Let me take a break from football. What happens? You’re playing the game and are on the line. Then you get the ball. Anyone who weighs more than 200 pounds jumps into the air and dives at you. What’s not to like? You can also play baseball. Small balls are launched at more than 90 MPH directly towards you. Then, you try to hit the ball with sticks. These are games that are considered to be “really enjoyable” in our society. You’re kidding, right?
The games that are designed to build teams are just as silly as regular games. Therefore, having the marble fall through the PVC pipe to be placed in a cup to celebrate winning-that must be as foolish as baseball or football. Or get a bunch of people to cross an imaginary river through walking across blue, squishy objects meant for a fitness center. It’s a huge success, especially even if it takes less than 10 minutes, is unreal. We do it with marbles in pipes and blue squishy stuff to act as step stones. It’s all silly games.
What is the reason? Do Any of This?
Groups, especially if they’re planning to work together, must train in a group. This is pretty evident. It is obvious. Army and Marines recognize the concept and refer to it as “boot camp.’ Dance and theater groups understand the idea and refer to it as a rehearsal.’ The sports teams understand it, and they refer to it as “practice.’ The business community doesn’t understand it, and for the most part, they don’t take any action. The majority of business groups show lower group performance. Do you see a pattern there?
That’s the point where the silly games kick into. They begin to appear like they’re not that stupid after all. They allow groups to look at their own behavior to see ways to enhance their performance. The idea is simple the idea that a group will solve problems in the same way because the members are similar. Group dynamics are the dynamics of the group. This is the case whether it’s playing the dumb game or at the “ranch.’
The main difference is that in the event that the group back at the ranch fails to perform well, there will be consequences both internally and with the customers. If the team does not succeed in the game, it’s an excellent opportunity to learn. There is no consequence to playing a game that isn’t fun, except for learning while having fun and laughing at your own self.
What can groups learn? Here are a few of the lessons that I’ve witnessed groups of people master repeatedly. Another game is an activity called The Tent Pole. Utilizing only one finger at a time, the team must bring the pole until it is level with the floor. There is no way to be able to disconnect from the bar. Fingers are all on the tent pole, trying to hold contact. The rod is pushed up rather than down. The crowd yells and screams at one another. The blame is thrown at a poor fellow. It’s a lot of entertainment.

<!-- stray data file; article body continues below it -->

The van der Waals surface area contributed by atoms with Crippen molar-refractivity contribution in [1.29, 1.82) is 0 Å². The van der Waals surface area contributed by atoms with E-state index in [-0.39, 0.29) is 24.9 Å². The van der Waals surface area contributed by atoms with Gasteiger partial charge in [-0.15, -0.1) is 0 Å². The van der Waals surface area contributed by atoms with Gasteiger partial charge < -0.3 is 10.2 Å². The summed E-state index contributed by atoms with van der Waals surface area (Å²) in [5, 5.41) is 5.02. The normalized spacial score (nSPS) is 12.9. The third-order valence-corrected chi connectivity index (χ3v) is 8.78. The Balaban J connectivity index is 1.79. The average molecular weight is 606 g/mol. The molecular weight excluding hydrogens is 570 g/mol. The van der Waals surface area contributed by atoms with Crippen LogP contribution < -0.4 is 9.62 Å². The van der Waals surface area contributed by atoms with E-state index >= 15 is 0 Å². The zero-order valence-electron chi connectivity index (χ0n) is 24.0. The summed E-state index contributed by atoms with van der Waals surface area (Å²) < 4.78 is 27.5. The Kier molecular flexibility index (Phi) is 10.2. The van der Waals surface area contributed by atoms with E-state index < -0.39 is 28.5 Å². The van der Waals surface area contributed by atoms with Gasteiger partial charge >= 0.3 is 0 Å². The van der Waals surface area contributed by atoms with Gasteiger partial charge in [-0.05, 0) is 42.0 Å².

One of the reasons people often use as a reason for their inefficiency is that nobody was named the leader, and that is the reason for the chaos that occurred. This is usually the most common and accepted explanation. But is it actually the case? In reality, we don’t realize what they’re actually missing; that is the ability to listen. Nobody is paying attention when the exercise begins.
Can You Hear Can You Hear Me?
Listening is what makes the difference. If a group can listen and collaborating, anyone can be a leader. When listening is in place, comprehension and solving problems happen naturally. People are able to focus and collaborate. Before that, there is the reaction of shouting and screaming. The ability to listen is one of the many lessons I have witnessed groups learn through playing silly games.
Another thing that groups learn from games that fail is the importance of practicing. For many teams, it’s an eye-opener to realize that improving your group’s performance takes the time to talk, learn and practice. If people understand that practice is essential while playing an unintentional game, The drama is slowed down, and the players relax. They realize that it’s okay to fail and learn from mistakes. This is the result of ‘practicing.’ We discover that we can be secure with one another.
Failure is an important lesson to be learned from the world of stupid games. There’s a failure; after that, there is a failure. As humans grow and learn, then there will be a failure. Failures can result from not doing the thing that has to be done, as well as when performing the wrong something. The issue is that there can be real consequences for mistakes made in the business.